Mother's Day in Kamathipura: Women here want their children to be protected from the flesh trade

A woman, clad in a green salwar-kameez, sits leaning against a wall. In her lap is a little boy who can’t possibly be more than five years old. There’s something good-humoured about her face — amused, unfazed. I’ve spotted this look before; it’s one most women who’ve passed the rite of motherhood seem to share.

When she smiles reassuringly at you, soothing away your worries, she’s hiding the sleepless nights when she’s kept vigil, ready to rush to her infant on detecting the faintest of cries. Mysterious are the ways of mothers…

Coming back to this young mother, she — along with 20 others — was part of a Mother’s Day celebration at the Khetwadi Municipal School on Grant Road, Mumbai, organised by the NGO Prerana (which works against trafficking of women and children) and the mind-reader and mentalist Mohit Rao.

Rao, a prominent name in the emerging scene of psychic entertainment, put together an awe-inspiring 30-minute show for the mothers, who are commercial sex workers from Kamathipura.

(Clockwise from above left) Mentalist Mohit rao performs at a Mother's Day celebration, organised by the NGO Prerana, for the women of Kamathipura; graffiti on a compound wall raises awareness on HIV/AIDs; the classroom where the Mother's Day event was held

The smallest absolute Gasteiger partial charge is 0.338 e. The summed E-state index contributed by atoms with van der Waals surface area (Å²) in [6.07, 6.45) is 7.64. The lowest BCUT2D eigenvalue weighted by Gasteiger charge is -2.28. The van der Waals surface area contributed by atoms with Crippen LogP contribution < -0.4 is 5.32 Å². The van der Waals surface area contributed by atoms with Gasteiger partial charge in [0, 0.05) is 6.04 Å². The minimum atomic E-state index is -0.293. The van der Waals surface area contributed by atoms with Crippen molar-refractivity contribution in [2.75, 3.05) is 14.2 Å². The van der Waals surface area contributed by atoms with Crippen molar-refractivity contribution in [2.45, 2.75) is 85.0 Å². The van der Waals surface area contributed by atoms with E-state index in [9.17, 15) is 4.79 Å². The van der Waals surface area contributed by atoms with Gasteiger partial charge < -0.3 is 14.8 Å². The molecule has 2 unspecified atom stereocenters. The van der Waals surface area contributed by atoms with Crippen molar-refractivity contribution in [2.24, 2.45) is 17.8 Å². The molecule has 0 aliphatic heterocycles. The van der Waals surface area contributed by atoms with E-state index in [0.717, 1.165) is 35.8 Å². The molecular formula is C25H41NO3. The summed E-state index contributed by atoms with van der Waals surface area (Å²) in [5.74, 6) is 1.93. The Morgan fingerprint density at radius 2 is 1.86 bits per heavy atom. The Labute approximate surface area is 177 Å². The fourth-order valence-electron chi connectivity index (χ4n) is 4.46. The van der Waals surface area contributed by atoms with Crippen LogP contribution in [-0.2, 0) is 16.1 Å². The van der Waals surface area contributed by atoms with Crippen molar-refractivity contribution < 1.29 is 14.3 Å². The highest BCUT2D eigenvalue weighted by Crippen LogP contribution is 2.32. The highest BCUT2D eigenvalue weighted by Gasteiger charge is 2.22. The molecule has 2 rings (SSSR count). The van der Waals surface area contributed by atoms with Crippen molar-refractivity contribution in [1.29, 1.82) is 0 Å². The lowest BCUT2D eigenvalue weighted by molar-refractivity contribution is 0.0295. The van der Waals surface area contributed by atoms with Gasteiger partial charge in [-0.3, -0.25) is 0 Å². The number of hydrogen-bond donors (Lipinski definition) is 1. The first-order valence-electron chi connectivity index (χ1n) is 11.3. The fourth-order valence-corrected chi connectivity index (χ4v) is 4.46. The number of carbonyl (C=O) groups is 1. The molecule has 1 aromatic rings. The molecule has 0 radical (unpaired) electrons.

(Clockwise from above left) Mentalist Mohit rao performs at a Mother's Day celebration, organised by the NGO Prerana, for the women of Kamathipura; graffiti on a compound wall raises awareness on HIV/AIDs; the classroom where the Mother's Day event was held

The personhood of commercial sex workers is usually written off in a uni-dimensional way, force-fitting them into predictable narratives. But on the afternoon, before and after they watch Rao perform, what’s evident is that they fret over the same banalities as all mothers. “Tiffin khatam kiya?”, “Aur aaj kya kiya school mein?” and other inquisitive questions that are uniquely maternal.

Many of the women who work in Kamathipura come from backgrounds of abject poverty; reports on the subject say that 80 percent of women are trafficked into the flesh trade by someone known to them. Girls as young as 12 are lured into the dragnet of traffickers, who convince their naïve families to send their daughters away for ‘jobs with a handsome income’.

A majority of the women at Kamathipura are trafficked from the interiors of Maharashtra and the state’s border with Karnataka, says Kashina Kareem Gangji, the project manager at Prerana’s Anti-Trafficking Centre.

But the numbers of migrant women are also high. According to data compiled by Prerana, there’s been an influx of Bengali speaking sex workers in Kamathipura. “The increased numbers dovetail with increased migration from Bangladesh, and migrants are particularly vulnerable to traffickers,” Priti Patkar, co-founder of Prerana, had previously told Reuters.

Of the 213 children of sex workers enrolled at Prerana’s night care centre in Kamathipura from 2010-15, 128 had a Bengali-speaking mother.